Whatever the dictator says in any language he knows, it doesn't mean anything.
Once upon a time, it was the year 1995. Those times are called vegetarian. Not that a human life had value, but it wasn't the bedraggled copper penny which it turned into a few years later. No one was beaten on kidneys for Pahonia badge, activists were not grabbed on the streets for "foul language", and Zakharanka and Hanchar moved freely around the city. Krasouski was a successful publisher, Karpenka worked at the Presidium of the Supreme Soviet, and Dima Zavadski shot stories for the Belarusian television. It's hard to believe that it used to be like that.
In that ninety-five I used to for a wonderful newspaper Imya. On the last page we used to have a collage - a topical funny picture. Those days independent newspapers were not only published but were also sold in kiosks. Moreover, there was the work of a distributor - people took newspapers for sale. Even in the subway crossings they weren't chased by riot policemen. So, distributors used to hold Imya newspaper so that customers could immediately see the collage on the last page. It was fun. Now you can't believe it was true.
Readers used to often drop into the editor's office. They suggested topics, expressed opinions, and just got acquainted. And there was one among them, we just called him Grandpa. He visited the editorial office almost every week, and every time he had an idea for a collage. It looked as follows: Grandpa came in and declared in an evocative voice "I have a great idea! Everybody listen how your next collage should look like! You should picture Lukashenka sitting in a rocking chair. This will mean that the chair is flimsy and wobbly!"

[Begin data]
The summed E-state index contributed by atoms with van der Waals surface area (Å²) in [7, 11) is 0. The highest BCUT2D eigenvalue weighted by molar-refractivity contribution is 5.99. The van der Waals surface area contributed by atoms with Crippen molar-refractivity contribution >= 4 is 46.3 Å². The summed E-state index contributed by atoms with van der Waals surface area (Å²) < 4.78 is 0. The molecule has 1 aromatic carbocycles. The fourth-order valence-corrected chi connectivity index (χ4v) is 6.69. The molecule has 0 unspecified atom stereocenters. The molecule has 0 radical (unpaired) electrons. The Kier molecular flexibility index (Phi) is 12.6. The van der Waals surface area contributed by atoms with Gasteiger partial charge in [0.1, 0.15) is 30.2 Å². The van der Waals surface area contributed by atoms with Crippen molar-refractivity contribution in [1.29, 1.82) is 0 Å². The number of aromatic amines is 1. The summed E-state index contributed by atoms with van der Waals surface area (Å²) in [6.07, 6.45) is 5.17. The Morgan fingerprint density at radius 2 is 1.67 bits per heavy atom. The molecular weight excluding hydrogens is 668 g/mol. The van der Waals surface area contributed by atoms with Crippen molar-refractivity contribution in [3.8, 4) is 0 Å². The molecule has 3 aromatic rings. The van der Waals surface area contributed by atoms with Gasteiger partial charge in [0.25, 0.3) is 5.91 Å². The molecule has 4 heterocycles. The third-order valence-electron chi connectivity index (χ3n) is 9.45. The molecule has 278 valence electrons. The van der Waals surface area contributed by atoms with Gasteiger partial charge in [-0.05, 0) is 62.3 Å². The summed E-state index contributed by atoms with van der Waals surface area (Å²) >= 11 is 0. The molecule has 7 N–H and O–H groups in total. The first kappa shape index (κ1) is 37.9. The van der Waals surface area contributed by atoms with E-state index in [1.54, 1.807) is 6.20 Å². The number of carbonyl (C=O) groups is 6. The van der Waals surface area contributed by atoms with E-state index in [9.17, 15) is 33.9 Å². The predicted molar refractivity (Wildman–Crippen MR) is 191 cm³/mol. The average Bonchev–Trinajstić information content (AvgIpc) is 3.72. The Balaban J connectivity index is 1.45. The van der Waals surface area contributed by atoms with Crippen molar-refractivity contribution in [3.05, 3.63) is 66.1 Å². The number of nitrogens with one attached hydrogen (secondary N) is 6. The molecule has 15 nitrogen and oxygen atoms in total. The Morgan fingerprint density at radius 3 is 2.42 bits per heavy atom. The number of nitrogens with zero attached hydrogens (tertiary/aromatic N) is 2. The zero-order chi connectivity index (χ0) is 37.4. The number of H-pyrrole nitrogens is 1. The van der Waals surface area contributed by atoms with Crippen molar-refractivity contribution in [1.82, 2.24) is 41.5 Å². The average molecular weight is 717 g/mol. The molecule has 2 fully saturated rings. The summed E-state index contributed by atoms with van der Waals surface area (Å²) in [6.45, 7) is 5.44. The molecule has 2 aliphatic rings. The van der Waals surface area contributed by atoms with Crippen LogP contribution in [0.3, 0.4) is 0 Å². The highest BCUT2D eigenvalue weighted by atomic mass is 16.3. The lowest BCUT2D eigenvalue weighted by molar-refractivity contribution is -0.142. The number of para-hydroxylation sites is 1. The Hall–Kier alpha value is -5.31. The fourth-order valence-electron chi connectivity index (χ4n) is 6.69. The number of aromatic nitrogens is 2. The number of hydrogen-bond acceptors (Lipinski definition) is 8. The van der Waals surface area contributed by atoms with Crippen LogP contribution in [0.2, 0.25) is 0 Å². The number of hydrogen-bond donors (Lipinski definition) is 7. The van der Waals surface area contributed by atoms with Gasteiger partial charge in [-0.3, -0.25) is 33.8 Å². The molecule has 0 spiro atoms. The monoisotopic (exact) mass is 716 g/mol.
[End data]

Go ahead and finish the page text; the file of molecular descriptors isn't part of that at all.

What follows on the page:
Why have I recalled this all of a sudden? Well, it's not all of a sudden. It turned out that Grandpa had tens and hundreds of grandchildren, who became journalists, political scientists and analysts. They follow in his footsteps. For three days now they have been discussing an extremely acute issue for the country in every possible way: it turns out that Lukashenka spoke Belarusian for almost two minutes at the time of awarding his prizes. For almost two minutes! And no matter what news site I visit these days, it is being discussed all around. What could this mean? Is Lukashenka's two-minute speech an answer to Putin? Is it related to Russia's tax maneuver? What will it lead to? Will pensions be abolished or, on the contrary, the parasite decree in connection with words "we strive to preserve inner compliance"? Does this mean a complete change of course and government resignation? Will it cause the martial law? Was there anything of this kind in the history of Belarus? They are remembering separate words and phrases said in Belarusian in different years and trying to build up a theory out of them. The idea fails, but descendants of Grandpa with the persistence of Cinderella's sisters at the ball make notes in their books: "gave a glance - twice; said, 'Come in, come in' - once". Grandpa would be proud of them.
Grandpa's genes, however, are in each of us. I also sometimes feel like his heir, but I fight it in every possible way. I remind myself and others of a simple thing: no matter what Lukashenka says in any of few languages available to him, it does not mean anything. And we are those who, unlike him who can only read the text written by assistants (they know that reading for a minute and a half in Belarusian is his maximum), know the Belarusian language and understand perfectly well that all the content of his Russian or Belarusian speech is determined by a single capacious word "doubletalk". That's it. And its discussion is the first step for the Grandpa to come to you at night with ideas of satirical collages. Be merciful, spare his dream.
Iryna Khalip, especially for Charter97.org